When they meet again in front of other recruits, he pretends that they have never met.
With swagger, Parrish reminds him: "We just had sex six hours ago". You go, girl.
Chopra might just be the best part of Quantico, No mean feat in a show full of heart-stopping, jaw-dropping twists.
Despite the rapid developments, it is Chopra's character that keeps viewers grounded as she brings a level of vulnerability and presence to the screen.Premiering on Sept 28, it airs every Monday at 9.45pm on AXN (StarHub TV channel 511).
Meanwhile, American born Mindy Kaling is also breaking boundaries for Indian entertainers in Hollywood by writing and starring in her own critically-acclaimed show The Mindy Project.
Kaling too has no qualms about showing off her sexuality. Her character, Mindy Lahiri, proclaims her love for sex – and alcohol.
Another refreshing change is that Mindy is unapologetically confident and attractive without being a size zero.
Kaling is the first actress of South Asian descent to have her own TV series – so of course, Indians are clinging on to her for hope that they may finally be represented in a realistic way.
Thankfully, The Mindy Project, now in its fourth season, delivers.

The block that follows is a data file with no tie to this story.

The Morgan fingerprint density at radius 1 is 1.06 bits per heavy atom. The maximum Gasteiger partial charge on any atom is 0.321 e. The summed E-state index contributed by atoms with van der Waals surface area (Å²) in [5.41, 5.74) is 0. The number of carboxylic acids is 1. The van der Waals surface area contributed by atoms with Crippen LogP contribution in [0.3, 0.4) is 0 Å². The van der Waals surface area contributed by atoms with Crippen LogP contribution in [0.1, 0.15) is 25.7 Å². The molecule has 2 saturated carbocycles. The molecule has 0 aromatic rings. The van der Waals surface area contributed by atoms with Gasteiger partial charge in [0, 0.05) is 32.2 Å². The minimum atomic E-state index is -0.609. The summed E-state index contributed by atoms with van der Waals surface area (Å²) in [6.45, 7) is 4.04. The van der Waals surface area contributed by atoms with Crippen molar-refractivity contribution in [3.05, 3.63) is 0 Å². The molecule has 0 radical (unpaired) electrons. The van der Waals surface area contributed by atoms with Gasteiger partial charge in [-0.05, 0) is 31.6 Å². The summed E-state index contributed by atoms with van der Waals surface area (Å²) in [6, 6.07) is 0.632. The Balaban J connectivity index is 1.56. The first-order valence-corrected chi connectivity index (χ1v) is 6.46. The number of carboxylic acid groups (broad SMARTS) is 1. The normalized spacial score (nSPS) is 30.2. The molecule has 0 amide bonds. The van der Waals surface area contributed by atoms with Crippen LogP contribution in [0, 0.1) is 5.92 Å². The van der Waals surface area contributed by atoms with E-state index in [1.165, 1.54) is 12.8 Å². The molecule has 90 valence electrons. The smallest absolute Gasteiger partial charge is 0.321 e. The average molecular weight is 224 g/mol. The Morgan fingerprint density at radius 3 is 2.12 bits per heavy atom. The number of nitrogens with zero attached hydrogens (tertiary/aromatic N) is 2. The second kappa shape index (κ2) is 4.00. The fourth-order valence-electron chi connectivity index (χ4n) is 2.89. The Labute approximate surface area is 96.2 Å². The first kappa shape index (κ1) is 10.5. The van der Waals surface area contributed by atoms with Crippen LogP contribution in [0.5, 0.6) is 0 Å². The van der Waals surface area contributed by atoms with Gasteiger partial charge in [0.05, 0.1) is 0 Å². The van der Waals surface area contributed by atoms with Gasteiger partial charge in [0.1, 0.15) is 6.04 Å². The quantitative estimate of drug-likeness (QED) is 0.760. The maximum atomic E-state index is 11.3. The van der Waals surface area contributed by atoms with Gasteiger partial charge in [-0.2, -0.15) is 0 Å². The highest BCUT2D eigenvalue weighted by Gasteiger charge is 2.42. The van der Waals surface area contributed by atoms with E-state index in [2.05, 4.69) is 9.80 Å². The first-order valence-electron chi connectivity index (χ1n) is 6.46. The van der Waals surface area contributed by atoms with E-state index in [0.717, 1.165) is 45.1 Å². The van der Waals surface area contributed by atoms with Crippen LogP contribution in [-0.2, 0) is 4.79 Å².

Lahiri, who plays a gynaecologist, is intelligent and yet flawed. Crucially, her ethnicity is not the lynchpin for the entire series, making her extremely relatable not just to Indian women, but women as a whole.
Another actress of South Asian descent is Archie Panjabi, who played Kalinda Sharma on The Good Wife.
She left the show earlier this year.
Panjabi won an Emmy award for playing a tough, no-nonsense bisexual investigator to perfection.
The Guardian described her character as a smart and "almost-but-not-quite distractingly sexy".
Panjabi said in an interview with the UK newspaper: "I like the fact that she is a woman of colour and that she's bisexual... Kalinda is Kalinda. And I think that's probably something I wanted to do without realising it. The purpose of her role is not her 'culture'.
"And I think after that, there are more Indian women on TV in America and it is slowly changing," added Panjabi.
Chandra is part of the cast of Code Black, a new medical drama set in the fictional Angels Memorial Hospital.
Time is of the essence as Angels Memorial is meant to be one of the busiest and most notorious ER hospitals in the country.
The TV show, which will air early October, stars Oscar-winning actress Marcia Gay Harden and features Chandra as Malaya Pineda, one of the newer medical residents in the hospital.
Admittedly, she does not enjoy much screen time in the first episode – that honour goes to Harden – but she is seen as intelligent and empathetic.
But Code Black is exciting and has a lot of promise. As with many of these dramas, characters are basic cyphers that will be filled as the series continues.
Thankfully, arranged marriage does not appear to be on the horizon for Chandras' character.
Melanie Chandra. PHOTO: AFPCode Black premieres on SONY Channel (starhub TV Ch 501 and SingTel TV ch 316) on Oct 1. It airs every Thursday at 8.50pm